Introduction: The EGFR’s role in the HER pathway

A major pathway in the regulation of cell growth / death is the HER pathway, this pathway consists of four structurally related proteins primarily located in the cell membrane. The family members consist of HER1 (also known as EGFR), HER2 (also known as ErbB2), HER3 (also known as ErbB3) and HER4 (also known as ErbB4) [1-4]. These receptors consist of an extracellular head and an intracellular tail lying across the cell membrane. Ligands binding to the extracellular receptor induce conformational changes which reveal binding domains within the intracellular tail. Auto-phosphorylation of the tyrosine kinase domain is a result of the HER receptor forming dimers and depending on which of several different ligands induced the change the tail section attracts proteins to initiate signaling cascades to the nucleus [5]. Ligands that trigger this signaling pathway consist of endothelial growth factor (EGF), transforming growth factor alpha (TGFα), beracellulin (BTC), epiregulin (EPR) and amphiregulin (AREG) [1;6;7]. One of the most researched downstream pathways of the HER family protein is EGFR (HER1). Signaling from EGFR triggers any one of four different pathways:- the PI-3K pathway consisting of PI-3K/Akt/Aktα and PI-3K/PKC/NFκB; the Ras pathway consisting of GrB2-SOS/Ras/Raf/MEK where MEK can activate one three possible responses (MEKK, MAPK and MKK); the JAK pathway consisting of JAK/STAT3or 5; the PLCγ pathway consisting of PLCγ/PIP2/IP3/DAG. These pathways all regulate gene transcription and cellular proliferation as well as normal apoptotic processes.

The HER1 receptor is found in nearly all tissue and is frequently found to be over expressed in a variety of cancer types. One of the prognosis factors for a poor response to chemotherapy is the translocalization of the HER1 receptor to the nuclear membrane. Here the activated HER1 affects cyclin D1, iNOS, BMyb and DNA repair bringing about either G1/S proliferation, migration (metastasis) or radioresistance [2;3;8-10]. With the EGFR structure lying extra-cellularly EGFR inhibition was therefore considered to be an attractive target for the treatment of many proliferation / differentiation based diseases. The development of small molecule EGFR antagonists and EGFR agonists open a new avenue of treatment for previously resistant diseases.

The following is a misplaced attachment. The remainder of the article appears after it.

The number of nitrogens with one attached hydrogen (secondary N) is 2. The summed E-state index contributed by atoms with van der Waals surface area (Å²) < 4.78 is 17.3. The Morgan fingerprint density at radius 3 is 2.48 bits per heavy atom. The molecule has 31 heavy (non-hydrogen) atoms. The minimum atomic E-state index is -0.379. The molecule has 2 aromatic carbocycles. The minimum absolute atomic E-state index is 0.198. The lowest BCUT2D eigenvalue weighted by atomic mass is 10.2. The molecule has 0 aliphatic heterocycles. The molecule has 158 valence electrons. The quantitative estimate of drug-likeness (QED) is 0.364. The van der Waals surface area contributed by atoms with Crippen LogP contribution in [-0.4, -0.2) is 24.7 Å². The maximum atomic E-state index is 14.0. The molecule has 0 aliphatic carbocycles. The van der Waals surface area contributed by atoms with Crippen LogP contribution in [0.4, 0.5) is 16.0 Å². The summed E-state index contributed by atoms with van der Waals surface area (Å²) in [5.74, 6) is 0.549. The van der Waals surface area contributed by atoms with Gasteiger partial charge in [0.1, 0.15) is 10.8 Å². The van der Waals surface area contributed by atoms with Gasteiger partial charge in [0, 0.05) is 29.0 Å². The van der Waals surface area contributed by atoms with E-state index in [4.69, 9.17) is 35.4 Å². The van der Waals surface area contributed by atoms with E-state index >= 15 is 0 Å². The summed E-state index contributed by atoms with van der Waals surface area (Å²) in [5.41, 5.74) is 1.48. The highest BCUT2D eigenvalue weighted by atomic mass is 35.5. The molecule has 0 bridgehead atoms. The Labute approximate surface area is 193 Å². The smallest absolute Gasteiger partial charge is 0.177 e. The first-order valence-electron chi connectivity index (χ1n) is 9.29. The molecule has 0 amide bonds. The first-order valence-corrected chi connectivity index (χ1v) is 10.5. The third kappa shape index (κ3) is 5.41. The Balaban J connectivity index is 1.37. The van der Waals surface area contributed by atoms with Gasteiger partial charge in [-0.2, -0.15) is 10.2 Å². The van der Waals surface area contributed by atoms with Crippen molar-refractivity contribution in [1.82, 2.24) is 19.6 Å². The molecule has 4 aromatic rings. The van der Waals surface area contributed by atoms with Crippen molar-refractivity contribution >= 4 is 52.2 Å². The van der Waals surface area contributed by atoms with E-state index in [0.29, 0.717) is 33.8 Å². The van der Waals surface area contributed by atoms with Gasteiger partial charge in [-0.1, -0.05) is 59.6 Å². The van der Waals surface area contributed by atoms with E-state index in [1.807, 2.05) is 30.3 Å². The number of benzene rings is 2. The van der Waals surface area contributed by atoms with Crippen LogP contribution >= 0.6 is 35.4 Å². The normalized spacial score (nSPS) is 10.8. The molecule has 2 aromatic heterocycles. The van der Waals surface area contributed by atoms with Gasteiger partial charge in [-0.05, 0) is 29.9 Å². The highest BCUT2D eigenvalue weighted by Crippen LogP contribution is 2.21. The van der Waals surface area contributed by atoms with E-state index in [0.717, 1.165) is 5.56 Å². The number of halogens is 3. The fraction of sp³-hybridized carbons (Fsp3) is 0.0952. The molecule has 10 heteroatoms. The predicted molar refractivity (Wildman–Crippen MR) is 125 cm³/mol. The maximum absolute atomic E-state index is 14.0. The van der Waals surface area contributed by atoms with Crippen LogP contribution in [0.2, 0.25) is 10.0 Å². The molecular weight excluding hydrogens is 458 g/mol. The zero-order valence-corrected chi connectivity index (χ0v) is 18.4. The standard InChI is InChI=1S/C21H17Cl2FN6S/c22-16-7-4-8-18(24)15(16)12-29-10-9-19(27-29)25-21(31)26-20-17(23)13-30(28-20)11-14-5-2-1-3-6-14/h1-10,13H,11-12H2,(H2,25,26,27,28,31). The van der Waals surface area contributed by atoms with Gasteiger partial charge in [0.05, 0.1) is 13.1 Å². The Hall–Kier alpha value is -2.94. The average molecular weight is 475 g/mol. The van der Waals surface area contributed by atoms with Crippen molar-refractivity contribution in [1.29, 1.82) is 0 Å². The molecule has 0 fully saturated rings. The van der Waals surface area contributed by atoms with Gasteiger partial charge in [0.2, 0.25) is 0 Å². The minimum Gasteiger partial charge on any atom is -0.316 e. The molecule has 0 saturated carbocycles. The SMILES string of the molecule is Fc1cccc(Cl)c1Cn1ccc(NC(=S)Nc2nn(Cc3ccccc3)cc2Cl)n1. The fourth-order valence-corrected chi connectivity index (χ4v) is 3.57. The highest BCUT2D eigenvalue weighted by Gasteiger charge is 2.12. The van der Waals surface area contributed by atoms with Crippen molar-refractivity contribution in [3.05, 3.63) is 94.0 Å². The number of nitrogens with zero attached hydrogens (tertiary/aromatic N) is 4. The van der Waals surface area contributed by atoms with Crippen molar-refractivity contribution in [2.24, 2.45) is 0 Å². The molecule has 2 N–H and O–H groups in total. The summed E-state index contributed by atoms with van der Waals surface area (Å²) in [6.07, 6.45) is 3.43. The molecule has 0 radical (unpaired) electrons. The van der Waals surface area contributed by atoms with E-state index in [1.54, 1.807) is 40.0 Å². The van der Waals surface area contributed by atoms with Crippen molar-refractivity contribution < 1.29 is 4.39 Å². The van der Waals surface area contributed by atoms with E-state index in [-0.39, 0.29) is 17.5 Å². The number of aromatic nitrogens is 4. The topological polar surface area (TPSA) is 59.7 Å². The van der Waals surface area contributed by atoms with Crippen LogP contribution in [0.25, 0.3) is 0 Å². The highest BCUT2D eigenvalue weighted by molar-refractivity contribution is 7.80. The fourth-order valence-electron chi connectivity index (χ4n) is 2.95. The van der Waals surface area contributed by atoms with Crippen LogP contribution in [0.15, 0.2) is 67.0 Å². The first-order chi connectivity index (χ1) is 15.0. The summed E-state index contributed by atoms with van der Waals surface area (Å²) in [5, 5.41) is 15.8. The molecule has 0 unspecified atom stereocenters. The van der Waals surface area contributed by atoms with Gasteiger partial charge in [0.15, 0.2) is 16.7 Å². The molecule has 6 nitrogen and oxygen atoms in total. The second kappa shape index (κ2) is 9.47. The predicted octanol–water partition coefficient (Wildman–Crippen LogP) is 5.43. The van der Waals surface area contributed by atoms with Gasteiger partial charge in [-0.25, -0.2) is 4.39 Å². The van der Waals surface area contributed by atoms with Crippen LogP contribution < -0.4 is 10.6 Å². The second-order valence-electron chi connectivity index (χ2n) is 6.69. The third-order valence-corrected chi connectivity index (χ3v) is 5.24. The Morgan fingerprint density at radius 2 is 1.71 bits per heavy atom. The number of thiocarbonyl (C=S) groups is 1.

Inhibition of EGFR:

EGFR inhibitors mainly consist of small molecules antagonists based on quinazolines [11] or anti-EGFR monoclonal antibodies agonists (consisting of a murine antibody transfected with human genetic information) [7;12;13]. The most advanced monoclonal antibody available (bevacizumab) is approved by the FDA for treatment in chronic renal cell carcinoma in combination with irinotecan [14-16] as well as for HNSCC in combination with radiation and as a single therapy for patients whom platinum treatment failed [17-19]. Monoclonal antibodies inhibit EGFR by binding to the extracellular receptor site preventing activation by extracellular factors. EGFR pathway inhibitors inhibit EGFR by competing with endogenous ligands (ATP) for binding to the protein, in this way EGFR is prevented from initiating a signal cascade. These EGFR kinase inhibitors of which Erlotinib, Gefitinib or Laptinib represent but a few of the many available, have been shown to be effective in only a small proportion of the cancer population, those possessing mutations in the EGFR tyrosine kinase domain. This limitation has led to Gefitinib approval being withdrawn in regard to first line treatment in lung cancer and limited it to only those patients enrolled in current clinical trials.

EGFR Inhibitors: Clinical status

With the development of fast and accurate EGFR assays it is possible to screen patients of a particular type from the general cancer population. Optimization of EGFR specific inhibitors fine tune the treatment profile for these EGFR inhibitor drugs, however this procedure is still in its infancy and much work needs to be performed to establish set protocols [20-23]. As has already been indicated there are several EGFR inhibitors approved for clinical use (Gefitinib, Erlotinib, Lapatinib, Bevacizumab and Cetuximab. In addition there continues a strong presence of EGFR inhibitors in clinical trials increasing the range of their use and optimiszing their effects. Examples of this are the EGFR selective inhibitors focusing on the KRAS and T790M mutations in lung cancer. Afatinib, Necitumumab and Nimotuzumab are all EGFR inhibitors in lung cancer phase III development while at Phase I/II level there is PF299804, RO5083945, ABT-806 and AP26113.



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